Her approach is bespoke and holistic, as well as inherently practical. From advice for frequent flyers to highly stressed, time-poor executives, Whitelock believes it is crucial to understand the environment people work in, in order to offer tangible, easy to implement advice that will drive long-term change.
Wellbeing in the workplace is certainly rising higher up the corporate agenda. Over the past six months Whitelock has seen a “marked increase” in organisations looking for ways to support the mental wellbeing of their employees. She believes that going forward companies that can demonstrate a commitment to wellbeing and nutritional health will stand out from the crowd both in terms of attracting and retaining talent.
“We are already seeing certain industries, such as tech and brands like Google, who use nutrition as a means to drive employee engagement,” notes Whitelock.
“Furthermore, The Sunday Times ‘best 100 companies to work for’ list now features wellbeing as a category. Therefore, this is an expectation from your people that you will invest in their wellbeing.”
While there is no one-size-fits-all fix for healthy nutrition, Whitelock’s focus is on good quality, mostly plant-based and seasonal whole foods full of complex, biologically active molecules that have “an immensely positive impact” on health.
The biggest element to consider is not the calories or fat intake but blood sugar, as imbalanced blood sugar is one of the most stressful things you can put your body through.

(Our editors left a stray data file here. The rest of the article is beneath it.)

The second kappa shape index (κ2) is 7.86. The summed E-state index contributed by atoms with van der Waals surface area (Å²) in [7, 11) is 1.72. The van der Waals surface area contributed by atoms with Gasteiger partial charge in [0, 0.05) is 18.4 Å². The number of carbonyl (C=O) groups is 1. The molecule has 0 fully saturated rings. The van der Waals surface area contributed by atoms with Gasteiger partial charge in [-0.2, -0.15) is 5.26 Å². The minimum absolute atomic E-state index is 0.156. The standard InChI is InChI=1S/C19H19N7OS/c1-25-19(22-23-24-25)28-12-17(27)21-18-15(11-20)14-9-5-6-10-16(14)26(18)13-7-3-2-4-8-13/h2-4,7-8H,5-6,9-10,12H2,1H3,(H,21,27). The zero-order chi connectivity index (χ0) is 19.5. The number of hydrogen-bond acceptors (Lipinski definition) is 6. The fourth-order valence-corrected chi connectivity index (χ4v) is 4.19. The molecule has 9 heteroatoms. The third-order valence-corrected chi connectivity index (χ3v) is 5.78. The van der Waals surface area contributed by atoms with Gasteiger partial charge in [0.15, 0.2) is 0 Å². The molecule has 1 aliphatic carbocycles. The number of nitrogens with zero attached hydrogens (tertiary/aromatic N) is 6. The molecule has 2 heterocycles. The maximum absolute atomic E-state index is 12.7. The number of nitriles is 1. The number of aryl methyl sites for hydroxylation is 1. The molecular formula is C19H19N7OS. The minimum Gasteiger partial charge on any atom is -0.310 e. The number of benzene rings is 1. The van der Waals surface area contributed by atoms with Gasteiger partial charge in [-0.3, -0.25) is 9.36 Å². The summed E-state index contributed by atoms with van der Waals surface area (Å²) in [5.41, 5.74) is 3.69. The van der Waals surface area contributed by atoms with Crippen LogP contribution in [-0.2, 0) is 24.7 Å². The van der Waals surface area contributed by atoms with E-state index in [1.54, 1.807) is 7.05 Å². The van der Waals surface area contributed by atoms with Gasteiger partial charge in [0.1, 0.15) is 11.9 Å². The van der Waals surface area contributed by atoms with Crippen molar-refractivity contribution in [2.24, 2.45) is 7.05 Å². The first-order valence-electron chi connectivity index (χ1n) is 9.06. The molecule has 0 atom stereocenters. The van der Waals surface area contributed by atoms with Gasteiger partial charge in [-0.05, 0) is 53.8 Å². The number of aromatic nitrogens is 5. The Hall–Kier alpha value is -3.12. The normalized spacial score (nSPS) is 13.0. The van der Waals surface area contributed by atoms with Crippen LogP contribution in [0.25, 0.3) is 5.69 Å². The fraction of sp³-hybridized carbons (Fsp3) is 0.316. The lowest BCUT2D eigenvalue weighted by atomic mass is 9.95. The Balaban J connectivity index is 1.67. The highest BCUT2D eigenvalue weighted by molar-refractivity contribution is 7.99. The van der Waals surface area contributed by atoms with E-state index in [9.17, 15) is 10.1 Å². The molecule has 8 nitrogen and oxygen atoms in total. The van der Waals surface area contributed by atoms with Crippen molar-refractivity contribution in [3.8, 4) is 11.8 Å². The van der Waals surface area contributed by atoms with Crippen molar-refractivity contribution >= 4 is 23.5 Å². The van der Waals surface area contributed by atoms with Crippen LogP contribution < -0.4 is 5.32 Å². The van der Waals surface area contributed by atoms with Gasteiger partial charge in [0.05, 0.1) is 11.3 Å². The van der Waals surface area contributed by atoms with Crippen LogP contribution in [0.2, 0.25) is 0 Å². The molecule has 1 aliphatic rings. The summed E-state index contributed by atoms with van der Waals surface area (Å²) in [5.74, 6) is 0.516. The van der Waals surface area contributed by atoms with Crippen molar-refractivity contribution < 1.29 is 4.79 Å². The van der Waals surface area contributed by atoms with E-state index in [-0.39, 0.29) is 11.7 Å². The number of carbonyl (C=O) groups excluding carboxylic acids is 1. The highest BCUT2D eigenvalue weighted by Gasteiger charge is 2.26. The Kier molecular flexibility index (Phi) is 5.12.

“Over time this aggravates the ‘fight or flight’ response in our body. This leads to raised cortisol levels and too much of this has a negative effect on both of physical and mental wellbeing,” she explains.
“As such, balanced blood sugar should be seen as the foundations of your house. Get this right, and you are well on the way to creating a much calmer internal environment.”
Key pointers to consider include eating protein with every meal (even snacks), making time to eat breakfast, swapping fast energy releasing (white) carbohydrates for slow releasing (brown) carbs, avoiding sugars and being aware of hidden sugars such as in tropical fruits or shop bought cereal bars. Whitelock also advises people to reduce stimulants, especially coffee, and make sure they do not go too long between meals.
“From a dietary perspective, my biggest tip would be to eat more cruciferous vegetables [such as cauliflower, cabbage and broccoli]. Forget whole foods, these are the original superfoods and we simply don’t eat enough of them. Aim to have at least a couple of portions a day,” she explains.
The idiosyncratic nature of internal health means that ultimately the best advice is to tune into your body to “re-establish the connection” between what you eat and drink, and the effect this has on your mind and body. Whitelock suggests keeping a food diary to see which foods make you feel lighter or cleaner, improve your mood or help you shake off ailments like a persistent cold.
“Reconnecting with what we are putting in our bodies and how this makes us think and feel is a major step forward in terms of breaking bad habits and forming newer, more useful ones.”